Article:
In this paper, we further quantify the genetic relationships of 3 caribou subspecies (R. t. granti, R. t. groenlandicus, and R. t. caribou) including 11 herds in North America with 18 microsatellite loci and sequences of the mtDNA cytochromeb gene. mtDNA is maternally inherited and reflects female mediated gene flow and phylogeny, and microsatellites are biparentally inherited in the nuclear genome and reflect male and female-mediated gene flow. Our objectives were to assess the mtDNA phylogeny of the 3 subspecies and to compare frequencies of mtDNA genotypes and microsatellite alleles among the 3 subspecies and among herds within each subspecies in Alaska and Canada.


Several patterns of differentiation of mtDNA cytochrome b and microsatellite loci are apparent in North American caribou, and consistent with studies of other loci (Courtois et al. 2003; Flagstad and Røed 2003; Gravlund et al. 1998; Røed et al. 1991; Zittlau et al. 2000). First, there is limited genetic differentiation of the 4 herds of R. t. granti in northern Alaska. The Central Arctic herd and Porcupine River herd have a particularly low level of differentiation for both mtDNA and microsatellites (Fig. 3). …

This suggests that there is gene flow among these herds (Cronin et al. 2003b; Skoog 1968; Whitten and Cameron 1983). The Alaskan herds have different calving ranges but their breeding and winter ranges may overlap and there may be movement of individuals between herds (Bergerud et al. 1984; Skoog 1968). Telemetry data indicate high fidelity of female caribou to herds (Whitten and Cameron 1983), but there is little information on movements of males. Males of other mammal species have larger home ranges and disperse more than females, so male mediated gene flow may be substantial in the Alaskan caribou herds. It is important to note that molecular genetic data such as ours give indirect long-term estimates of gene flow, whereas field observations of movements give direct, short-term estimates of gene flow (Avise 2000:78; Slatkin 1987).

An additional observation is the occurrence in R. t. granti of an mtDNA genotype that is characteristic of domestic reindeer (R. t. tarandus) in Alaska (genotype R1). Reindeer were introduced to Alaska from Eurasia and the occurrence of this genotype in caribou probably reflects introgressive hybridization from domestic reindeer into wild caribou (Cronin et al. 1995, 2003b). …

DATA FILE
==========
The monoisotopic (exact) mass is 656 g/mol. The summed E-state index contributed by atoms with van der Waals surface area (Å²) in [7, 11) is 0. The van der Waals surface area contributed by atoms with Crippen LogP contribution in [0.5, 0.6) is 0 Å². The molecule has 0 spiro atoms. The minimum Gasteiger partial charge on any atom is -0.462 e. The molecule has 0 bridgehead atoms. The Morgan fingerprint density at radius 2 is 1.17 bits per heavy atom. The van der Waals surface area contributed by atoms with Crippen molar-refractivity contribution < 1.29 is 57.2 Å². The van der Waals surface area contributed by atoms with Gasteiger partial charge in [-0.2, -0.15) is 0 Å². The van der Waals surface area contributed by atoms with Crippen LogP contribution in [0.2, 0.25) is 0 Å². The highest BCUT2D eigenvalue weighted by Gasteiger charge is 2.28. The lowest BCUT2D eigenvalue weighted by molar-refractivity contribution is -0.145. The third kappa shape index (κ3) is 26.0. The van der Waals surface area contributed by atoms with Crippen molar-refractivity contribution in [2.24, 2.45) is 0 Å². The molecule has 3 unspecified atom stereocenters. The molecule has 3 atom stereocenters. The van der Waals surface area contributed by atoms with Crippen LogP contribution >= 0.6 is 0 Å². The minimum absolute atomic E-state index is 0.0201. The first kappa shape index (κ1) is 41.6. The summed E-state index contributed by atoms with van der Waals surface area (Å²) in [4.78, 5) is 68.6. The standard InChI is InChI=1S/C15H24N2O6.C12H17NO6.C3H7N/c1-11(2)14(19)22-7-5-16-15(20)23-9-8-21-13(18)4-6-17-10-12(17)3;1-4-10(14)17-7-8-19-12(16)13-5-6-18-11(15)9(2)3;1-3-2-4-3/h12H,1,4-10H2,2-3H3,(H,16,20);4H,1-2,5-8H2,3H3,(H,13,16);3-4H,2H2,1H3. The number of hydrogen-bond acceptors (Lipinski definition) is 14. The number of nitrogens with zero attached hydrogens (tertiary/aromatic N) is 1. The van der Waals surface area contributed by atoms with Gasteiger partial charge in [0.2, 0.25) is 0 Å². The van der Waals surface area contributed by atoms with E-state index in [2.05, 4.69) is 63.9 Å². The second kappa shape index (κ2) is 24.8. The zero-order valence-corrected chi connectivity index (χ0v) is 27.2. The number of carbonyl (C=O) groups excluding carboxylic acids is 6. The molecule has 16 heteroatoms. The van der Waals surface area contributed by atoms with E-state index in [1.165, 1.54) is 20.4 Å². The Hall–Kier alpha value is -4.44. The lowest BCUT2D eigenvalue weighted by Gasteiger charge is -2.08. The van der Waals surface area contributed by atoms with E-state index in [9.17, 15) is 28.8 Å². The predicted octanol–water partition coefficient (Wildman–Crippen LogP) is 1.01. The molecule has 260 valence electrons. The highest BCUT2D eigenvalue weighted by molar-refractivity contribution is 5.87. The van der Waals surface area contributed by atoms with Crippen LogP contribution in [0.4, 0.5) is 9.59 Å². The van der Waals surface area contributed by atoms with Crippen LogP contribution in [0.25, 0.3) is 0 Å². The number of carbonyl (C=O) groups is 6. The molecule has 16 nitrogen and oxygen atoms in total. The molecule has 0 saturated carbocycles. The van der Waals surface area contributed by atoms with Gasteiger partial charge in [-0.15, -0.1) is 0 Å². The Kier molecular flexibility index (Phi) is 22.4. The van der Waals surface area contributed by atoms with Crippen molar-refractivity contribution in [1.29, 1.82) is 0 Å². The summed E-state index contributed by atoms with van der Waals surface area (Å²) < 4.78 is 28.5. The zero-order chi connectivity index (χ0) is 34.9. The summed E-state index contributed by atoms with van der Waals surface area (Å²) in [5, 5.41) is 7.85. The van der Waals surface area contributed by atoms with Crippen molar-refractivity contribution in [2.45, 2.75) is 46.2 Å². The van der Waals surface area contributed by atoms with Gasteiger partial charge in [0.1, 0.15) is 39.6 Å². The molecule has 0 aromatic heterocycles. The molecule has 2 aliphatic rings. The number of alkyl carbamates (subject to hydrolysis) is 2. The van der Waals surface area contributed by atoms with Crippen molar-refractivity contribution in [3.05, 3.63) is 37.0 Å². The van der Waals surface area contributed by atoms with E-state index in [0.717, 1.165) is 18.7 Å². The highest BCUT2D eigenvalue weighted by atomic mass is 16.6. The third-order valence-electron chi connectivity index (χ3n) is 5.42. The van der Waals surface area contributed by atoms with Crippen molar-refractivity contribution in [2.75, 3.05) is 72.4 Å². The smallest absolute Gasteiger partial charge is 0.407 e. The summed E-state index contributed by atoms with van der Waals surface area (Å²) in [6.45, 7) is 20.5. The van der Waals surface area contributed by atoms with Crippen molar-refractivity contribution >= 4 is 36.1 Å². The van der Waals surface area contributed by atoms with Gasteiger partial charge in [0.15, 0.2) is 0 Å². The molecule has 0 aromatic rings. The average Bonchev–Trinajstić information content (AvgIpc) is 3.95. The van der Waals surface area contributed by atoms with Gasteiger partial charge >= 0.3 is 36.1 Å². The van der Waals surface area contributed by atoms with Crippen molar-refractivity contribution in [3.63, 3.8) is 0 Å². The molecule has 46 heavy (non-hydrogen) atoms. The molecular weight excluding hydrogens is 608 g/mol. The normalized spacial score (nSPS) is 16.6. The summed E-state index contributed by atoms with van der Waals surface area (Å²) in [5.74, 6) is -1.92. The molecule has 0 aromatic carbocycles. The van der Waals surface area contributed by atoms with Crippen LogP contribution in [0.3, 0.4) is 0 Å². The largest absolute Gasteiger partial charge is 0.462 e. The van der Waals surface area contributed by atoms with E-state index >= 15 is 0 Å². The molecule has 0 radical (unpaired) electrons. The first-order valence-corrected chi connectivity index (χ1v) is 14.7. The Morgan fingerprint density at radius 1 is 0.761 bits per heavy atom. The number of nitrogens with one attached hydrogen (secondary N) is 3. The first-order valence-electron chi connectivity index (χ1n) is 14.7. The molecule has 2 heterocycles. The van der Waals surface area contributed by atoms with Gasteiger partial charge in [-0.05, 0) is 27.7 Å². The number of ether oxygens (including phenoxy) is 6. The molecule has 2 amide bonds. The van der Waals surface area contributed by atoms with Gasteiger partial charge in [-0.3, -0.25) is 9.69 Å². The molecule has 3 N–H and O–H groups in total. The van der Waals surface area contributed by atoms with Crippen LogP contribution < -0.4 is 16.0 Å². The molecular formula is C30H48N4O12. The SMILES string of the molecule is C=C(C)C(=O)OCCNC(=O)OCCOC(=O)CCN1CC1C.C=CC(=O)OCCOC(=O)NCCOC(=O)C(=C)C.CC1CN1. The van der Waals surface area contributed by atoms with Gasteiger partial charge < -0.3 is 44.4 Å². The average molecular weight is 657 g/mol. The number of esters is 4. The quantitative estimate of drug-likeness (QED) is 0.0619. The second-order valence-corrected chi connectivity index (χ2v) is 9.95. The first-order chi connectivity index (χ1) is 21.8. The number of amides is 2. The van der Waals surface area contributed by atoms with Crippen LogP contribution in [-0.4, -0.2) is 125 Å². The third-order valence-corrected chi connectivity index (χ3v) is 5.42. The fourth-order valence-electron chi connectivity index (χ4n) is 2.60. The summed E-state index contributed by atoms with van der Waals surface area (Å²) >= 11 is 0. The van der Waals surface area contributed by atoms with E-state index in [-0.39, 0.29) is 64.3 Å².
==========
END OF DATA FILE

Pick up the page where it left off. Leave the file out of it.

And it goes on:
The patterns of genetic differentiation of Rangifer we present provide some insights for intraspecific taxonomy of Rangifer. First, R. t. granti and R. t. groenlandicus have somewhat differentiated microsatellite and mtDNA genotype frequencies (Fig. 3), but do not have phylogenetically distinct mtDNA (Fig. 2). Both of these subspecies are considerably more differentiated from the woodland subspecies (R. t. caribou) for both microsatellite allele and mtDNA genotype frequencies (Fig. 3) and mtDNA sequence phylogeny (Fig. 2). This suggests that R. t. granti and R. t. groenlandicus appropriately could be placed into 1 subspecies, and R. t. caribou could be maintained as a separate subspecies. This is consistent with the classification of Geist (1998), based on morphology. In addition, as described previously, the sharing of an mtDNA genotype and similar microsatellite allele frequencies between the R. t. caribou in Labrador and R. t. groenlandicus indicate that there is not absolute differentiation of these subspecies as currently designated. …



web site

leave a comment

  • Colloquia

  • Commentary and News

  • Contact

  • Topics

  • Archives

  • Recent Posts

  • Meta